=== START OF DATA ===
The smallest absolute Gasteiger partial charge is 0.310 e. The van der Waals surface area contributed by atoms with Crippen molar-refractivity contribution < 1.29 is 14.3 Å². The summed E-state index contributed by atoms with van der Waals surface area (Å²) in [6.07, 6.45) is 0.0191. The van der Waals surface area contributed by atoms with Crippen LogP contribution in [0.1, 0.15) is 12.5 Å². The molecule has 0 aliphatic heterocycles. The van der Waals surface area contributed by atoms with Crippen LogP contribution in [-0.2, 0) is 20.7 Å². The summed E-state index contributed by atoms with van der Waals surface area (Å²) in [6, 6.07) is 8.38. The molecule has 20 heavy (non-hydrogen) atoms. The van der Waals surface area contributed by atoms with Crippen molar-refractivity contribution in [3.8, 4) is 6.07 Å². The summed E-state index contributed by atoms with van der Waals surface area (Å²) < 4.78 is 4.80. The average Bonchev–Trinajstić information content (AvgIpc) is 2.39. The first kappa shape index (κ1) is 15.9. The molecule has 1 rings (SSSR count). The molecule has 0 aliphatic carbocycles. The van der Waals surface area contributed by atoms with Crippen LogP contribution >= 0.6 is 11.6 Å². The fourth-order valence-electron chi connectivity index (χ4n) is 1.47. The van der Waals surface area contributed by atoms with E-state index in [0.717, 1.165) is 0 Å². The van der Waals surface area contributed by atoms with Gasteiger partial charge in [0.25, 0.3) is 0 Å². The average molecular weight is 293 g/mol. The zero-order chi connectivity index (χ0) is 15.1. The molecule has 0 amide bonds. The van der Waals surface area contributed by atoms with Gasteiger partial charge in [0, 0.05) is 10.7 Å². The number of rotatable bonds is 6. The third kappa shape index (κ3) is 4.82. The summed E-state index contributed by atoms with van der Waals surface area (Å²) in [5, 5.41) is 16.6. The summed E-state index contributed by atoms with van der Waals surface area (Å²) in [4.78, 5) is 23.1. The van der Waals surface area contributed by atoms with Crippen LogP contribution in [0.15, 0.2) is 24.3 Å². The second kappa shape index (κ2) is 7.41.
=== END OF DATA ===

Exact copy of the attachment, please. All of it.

The smallest absolute Gasteiger partial charge is 0.310 e. The van der Waals surface area contributed by atoms with Crippen molar-refractivity contribution < 1.29 is 14.3 Å². The summed E-state index contributed by atoms with van der Waals surface area (Å²) in [6.07, 6.45) is 0.0191. The van der Waals surface area contributed by atoms with Crippen LogP contribution in [0.1, 0.15) is 12.5 Å². The molecule has 0 aliphatic heterocycles. The van der Waals surface area contributed by atoms with Crippen LogP contribution in [-0.2, 0) is 20.7 Å². The summed E-state index contributed by atoms with van der Waals surface area (Å²) in [6, 6.07) is 8.38. The molecule has 20 heavy (non-hydrogen) atoms. The van der Waals surface area contributed by atoms with Crippen molar-refractivity contribution in [3.8, 4) is 6.07 Å². The summed E-state index contributed by atoms with van der Waals surface area (Å²) < 4.78 is 4.80. The average Bonchev–Trinajstić information content (AvgIpc) is 2.39. The first kappa shape index (κ1) is 15.9. The molecule has 1 rings (SSSR count). The molecule has 0 aliphatic carbocycles. The van der Waals surface area contributed by atoms with Crippen LogP contribution >= 0.6 is 11.6 Å². The fourth-order valence-electron chi connectivity index (χ4n) is 1.47. The van der Waals surface area contributed by atoms with E-state index in [0.717, 1.165) is 0 Å². The van der Waals surface area contributed by atoms with Gasteiger partial charge in [0.25, 0.3) is 0 Å². The average molecular weight is 293 g/mol. The zero-order chi connectivity index (χ0) is 15.1. The molecule has 0 amide bonds. The van der Waals surface area contributed by atoms with Gasteiger partial charge in [0, 0.05) is 10.7 Å². The number of rotatable bonds is 6. The third kappa shape index (κ3) is 4.82. The summed E-state index contributed by atoms with van der Waals surface area (Å²) in [5, 5.41) is 16.6. The summed E-state index contributed by atoms with van der Waals surface area (Å²) in [4.78, 5) is 23.1. The van der Waals surface area contributed by atoms with Crippen LogP contribution in [0.15, 0.2) is 24.3 Å². The second kappa shape index (κ2) is 7.41.